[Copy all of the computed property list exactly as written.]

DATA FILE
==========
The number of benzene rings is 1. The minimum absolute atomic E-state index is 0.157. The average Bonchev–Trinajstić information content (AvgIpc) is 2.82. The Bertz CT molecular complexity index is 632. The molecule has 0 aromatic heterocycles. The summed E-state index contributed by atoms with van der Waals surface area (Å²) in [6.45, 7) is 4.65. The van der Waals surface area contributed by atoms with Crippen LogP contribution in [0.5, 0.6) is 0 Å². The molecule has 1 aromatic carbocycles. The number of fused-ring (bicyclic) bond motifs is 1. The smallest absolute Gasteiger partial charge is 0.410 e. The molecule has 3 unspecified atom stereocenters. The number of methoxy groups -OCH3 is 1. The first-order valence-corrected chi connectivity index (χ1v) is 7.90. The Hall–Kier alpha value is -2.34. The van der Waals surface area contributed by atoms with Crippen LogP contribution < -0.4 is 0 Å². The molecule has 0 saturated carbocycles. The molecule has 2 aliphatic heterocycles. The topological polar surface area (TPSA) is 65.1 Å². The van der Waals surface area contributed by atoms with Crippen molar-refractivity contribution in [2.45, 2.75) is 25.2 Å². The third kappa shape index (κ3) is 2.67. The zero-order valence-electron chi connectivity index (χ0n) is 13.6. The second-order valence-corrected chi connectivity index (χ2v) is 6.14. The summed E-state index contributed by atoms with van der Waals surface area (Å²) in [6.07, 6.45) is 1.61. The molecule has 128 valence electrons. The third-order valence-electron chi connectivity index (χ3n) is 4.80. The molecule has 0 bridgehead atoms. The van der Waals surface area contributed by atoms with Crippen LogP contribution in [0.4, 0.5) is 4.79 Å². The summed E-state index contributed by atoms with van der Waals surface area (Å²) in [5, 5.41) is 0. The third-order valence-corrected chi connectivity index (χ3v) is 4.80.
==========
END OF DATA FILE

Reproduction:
The number of benzene rings is 1. The minimum absolute atomic E-state index is 0.157. The average Bonchev–Trinajstić information content (AvgIpc) is 2.82. The Bertz CT molecular complexity index is 632. The molecule has 0 aromatic heterocycles. The summed E-state index contributed by atoms with van der Waals surface area (Å²) in [6.45, 7) is 4.65. The van der Waals surface area contributed by atoms with Crippen LogP contribution in [0.5, 0.6) is 0 Å². The molecule has 1 aromatic carbocycles. The number of fused-ring (bicyclic) bond motifs is 1. The smallest absolute Gasteiger partial charge is 0.410 e. The molecule has 3 unspecified atom stereocenters. The number of methoxy groups -OCH3 is 1. The first-order valence-corrected chi connectivity index (χ1v) is 7.90. The Hall–Kier alpha value is -2.34. The van der Waals surface area contributed by atoms with Crippen LogP contribution < -0.4 is 0 Å². The molecule has 0 saturated carbocycles. The molecule has 2 aliphatic heterocycles. The topological polar surface area (TPSA) is 65.1 Å². The van der Waals surface area contributed by atoms with Crippen molar-refractivity contribution in [2.45, 2.75) is 25.2 Å². The third kappa shape index (κ3) is 2.67. The zero-order valence-electron chi connectivity index (χ0n) is 13.6. The second-order valence-corrected chi connectivity index (χ2v) is 6.14. The summed E-state index contributed by atoms with van der Waals surface area (Å²) in [6.07, 6.45) is 1.61. The molecule has 128 valence electrons. The third-order valence-electron chi connectivity index (χ3n) is 4.80. The molecule has 0 bridgehead atoms. The van der Waals surface area contributed by atoms with Crippen LogP contribution in [0.4, 0.5) is 4.79 Å². The summed E-state index contributed by atoms with van der Waals surface area (Å²) in [5, 5.41) is 0. The third-order valence-corrected chi connectivity index (χ3v) is 4.80.